Facebook CEO Mark Zuckerberg admitted and defended the network’s decision to not fact-check political ads due to their rights regarding free speech, claiming that Facebook is likely to only earn around half a billion from them in 2020.
Facebook has had no lack of controversies in the last several years. The company was accused of mishandling user data, privacy intrusions, and even for not fact-checking the campaigns whose ads they run on their platform. In the past, Zuckerberg responded to these claims several times, defending the company and providing explanations for each of them.
He particularly defended Facebook’s decision not to fact-check political ads, earlier this week. According to him, the decision was brought so that free speech on Facebook would not be jeopardized. However, the potential earnings from running such ads do not seem to play a big role in making this decision, according to Zuckerberg.
According to what he told the investors on an earnings call this Wednesday, the importance of political ads for the company’s bottom line is not that great. The company allegedly estimated that the ads of this type would bring below 0.5% of Facebook’s revenue in 2020. Zuckerberg also stressed that FTC’s fine — which critics claimed would change the company’s incentives — was around 10 times larger than what Facebook expects to earn from political ads next year.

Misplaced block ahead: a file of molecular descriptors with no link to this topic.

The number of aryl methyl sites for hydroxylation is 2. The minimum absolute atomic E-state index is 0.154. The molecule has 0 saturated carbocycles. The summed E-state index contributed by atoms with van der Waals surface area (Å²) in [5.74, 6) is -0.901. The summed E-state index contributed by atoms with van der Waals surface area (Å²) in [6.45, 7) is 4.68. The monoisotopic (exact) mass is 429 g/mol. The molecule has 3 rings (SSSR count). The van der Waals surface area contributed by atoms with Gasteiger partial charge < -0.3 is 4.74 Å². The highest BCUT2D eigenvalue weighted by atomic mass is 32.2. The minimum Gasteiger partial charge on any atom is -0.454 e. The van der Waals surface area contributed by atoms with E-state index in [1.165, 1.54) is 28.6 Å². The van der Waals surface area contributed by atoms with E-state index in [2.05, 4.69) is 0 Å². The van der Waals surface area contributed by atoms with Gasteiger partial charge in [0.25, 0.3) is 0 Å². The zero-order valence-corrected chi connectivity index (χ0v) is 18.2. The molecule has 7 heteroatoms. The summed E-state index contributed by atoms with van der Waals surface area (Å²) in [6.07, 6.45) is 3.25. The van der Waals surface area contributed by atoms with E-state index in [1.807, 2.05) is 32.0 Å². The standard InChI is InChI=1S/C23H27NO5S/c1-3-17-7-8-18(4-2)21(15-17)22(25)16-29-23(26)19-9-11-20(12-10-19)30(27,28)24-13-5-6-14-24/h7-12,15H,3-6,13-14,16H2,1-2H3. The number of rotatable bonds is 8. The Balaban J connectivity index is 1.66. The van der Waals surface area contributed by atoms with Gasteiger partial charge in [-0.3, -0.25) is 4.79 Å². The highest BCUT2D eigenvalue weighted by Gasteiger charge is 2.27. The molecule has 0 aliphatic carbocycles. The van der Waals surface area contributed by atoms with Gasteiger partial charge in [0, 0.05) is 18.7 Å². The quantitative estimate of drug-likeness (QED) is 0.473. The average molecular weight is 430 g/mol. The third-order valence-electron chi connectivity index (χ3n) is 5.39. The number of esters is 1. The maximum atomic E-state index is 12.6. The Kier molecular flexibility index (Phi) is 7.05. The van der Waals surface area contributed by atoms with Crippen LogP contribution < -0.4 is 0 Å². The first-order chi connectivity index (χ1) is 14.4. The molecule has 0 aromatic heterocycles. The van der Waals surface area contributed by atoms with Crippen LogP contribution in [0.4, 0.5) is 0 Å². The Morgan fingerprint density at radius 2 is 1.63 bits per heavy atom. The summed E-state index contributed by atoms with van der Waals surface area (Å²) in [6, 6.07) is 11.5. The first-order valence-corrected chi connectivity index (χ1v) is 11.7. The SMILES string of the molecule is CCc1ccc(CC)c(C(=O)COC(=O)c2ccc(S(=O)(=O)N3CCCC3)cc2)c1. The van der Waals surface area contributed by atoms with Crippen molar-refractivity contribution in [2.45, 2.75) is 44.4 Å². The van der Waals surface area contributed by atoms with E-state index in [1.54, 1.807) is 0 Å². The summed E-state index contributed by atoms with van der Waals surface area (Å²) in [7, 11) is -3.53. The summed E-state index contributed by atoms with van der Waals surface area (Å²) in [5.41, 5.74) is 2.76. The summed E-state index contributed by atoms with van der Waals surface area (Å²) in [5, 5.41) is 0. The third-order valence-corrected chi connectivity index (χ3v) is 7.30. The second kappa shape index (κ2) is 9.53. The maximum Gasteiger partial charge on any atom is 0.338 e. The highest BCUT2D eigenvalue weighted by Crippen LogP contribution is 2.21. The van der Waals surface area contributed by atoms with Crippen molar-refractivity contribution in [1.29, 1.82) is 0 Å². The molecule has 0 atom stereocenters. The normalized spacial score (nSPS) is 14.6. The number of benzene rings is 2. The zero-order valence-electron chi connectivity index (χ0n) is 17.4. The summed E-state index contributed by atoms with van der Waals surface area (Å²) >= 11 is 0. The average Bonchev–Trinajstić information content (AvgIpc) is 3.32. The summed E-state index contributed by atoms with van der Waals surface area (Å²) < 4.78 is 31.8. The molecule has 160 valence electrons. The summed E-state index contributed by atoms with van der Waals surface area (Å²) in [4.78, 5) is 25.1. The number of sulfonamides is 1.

Facebook’s estimation is that the year 2020 will bring around $84 billion in revenue, meaning that the money coming from political ads will be at around $420 million. While this is no small amount, it really is only a small portion of the company’s earnings. On the other hand, Zuckerberg claims that ads are an important part of the voice for political candidates and advocacy groups which the media fails to cover.
Meanwhile, while the company earned around $6.09 billion in Q3 2019, its revenue grew by 19% when compared to the same period in 2018. At the same time, its number of monthly users went up to 2.45 billion, which is an 8% increase from last year. Also, around 2.8 billion reportedly use one of the company’s services, be that Facebook, Instagram, Messenger, or WhatsApp.
At the same time, the company is facing multiple government investigations for controversial behavior, while Zuckerberg himself once again had to face pointed questioning from Congress members in regards to Facebook’s future in the cryptocurrency sector.
What do you think about Facebook’s decision to not fact-check the ads? Do you agree with it, or do you expect that it will cause the spreading of misinformation? Let us know in the comments below.
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